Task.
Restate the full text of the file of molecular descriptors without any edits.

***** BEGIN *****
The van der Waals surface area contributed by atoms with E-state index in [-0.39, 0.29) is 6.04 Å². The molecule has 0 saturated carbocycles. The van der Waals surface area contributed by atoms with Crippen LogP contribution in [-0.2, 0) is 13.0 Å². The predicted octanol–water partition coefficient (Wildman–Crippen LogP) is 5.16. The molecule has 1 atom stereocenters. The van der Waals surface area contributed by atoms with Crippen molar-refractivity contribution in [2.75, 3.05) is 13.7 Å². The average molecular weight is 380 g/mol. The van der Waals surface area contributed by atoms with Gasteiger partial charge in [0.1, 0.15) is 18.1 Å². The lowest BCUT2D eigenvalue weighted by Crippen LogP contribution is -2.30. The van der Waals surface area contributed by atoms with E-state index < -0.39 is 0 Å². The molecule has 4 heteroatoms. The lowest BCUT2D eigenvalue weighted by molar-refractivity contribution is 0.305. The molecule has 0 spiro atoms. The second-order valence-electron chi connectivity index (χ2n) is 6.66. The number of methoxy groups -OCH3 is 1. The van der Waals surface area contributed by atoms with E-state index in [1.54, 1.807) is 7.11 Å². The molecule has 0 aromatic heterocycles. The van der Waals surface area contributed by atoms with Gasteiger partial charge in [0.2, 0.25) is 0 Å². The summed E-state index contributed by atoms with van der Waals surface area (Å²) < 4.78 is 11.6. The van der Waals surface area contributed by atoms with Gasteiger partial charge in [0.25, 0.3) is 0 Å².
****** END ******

The van der Waals surface area contributed by atoms with E-state index in [-0.39, 0.29) is 6.04 Å². The molecule has 0 saturated carbocycles. The van der Waals surface area contributed by atoms with Crippen LogP contribution in [-0.2, 0) is 13.0 Å². The predicted octanol–water partition coefficient (Wildman–Crippen LogP) is 5.16. The molecule has 1 atom stereocenters. The van der Waals surface area contributed by atoms with Crippen molar-refractivity contribution in [2.75, 3.05) is 13.7 Å². The average molecular weight is 380 g/mol. The van der Waals surface area contributed by atoms with Gasteiger partial charge in [0.1, 0.15) is 18.1 Å². The lowest BCUT2D eigenvalue weighted by Crippen LogP contribution is -2.30. The van der Waals surface area contributed by atoms with E-state index < -0.39 is 0 Å². The molecule has 4 heteroatoms. The lowest BCUT2D eigenvalue weighted by molar-refractivity contribution is 0.305. The molecule has 0 spiro atoms. The second-order valence-electron chi connectivity index (χ2n) is 6.66. The number of methoxy groups -OCH3 is 1. The van der Waals surface area contributed by atoms with E-state index in [1.54, 1.807) is 7.11 Å². The molecule has 0 aromatic heterocycles. The van der Waals surface area contributed by atoms with Gasteiger partial charge in [0.2, 0.25) is 0 Å². The summed E-state index contributed by atoms with van der Waals surface area (Å²) < 4.78 is 11.6. The van der Waals surface area contributed by atoms with Gasteiger partial charge in [0.25, 0.3) is 0 Å².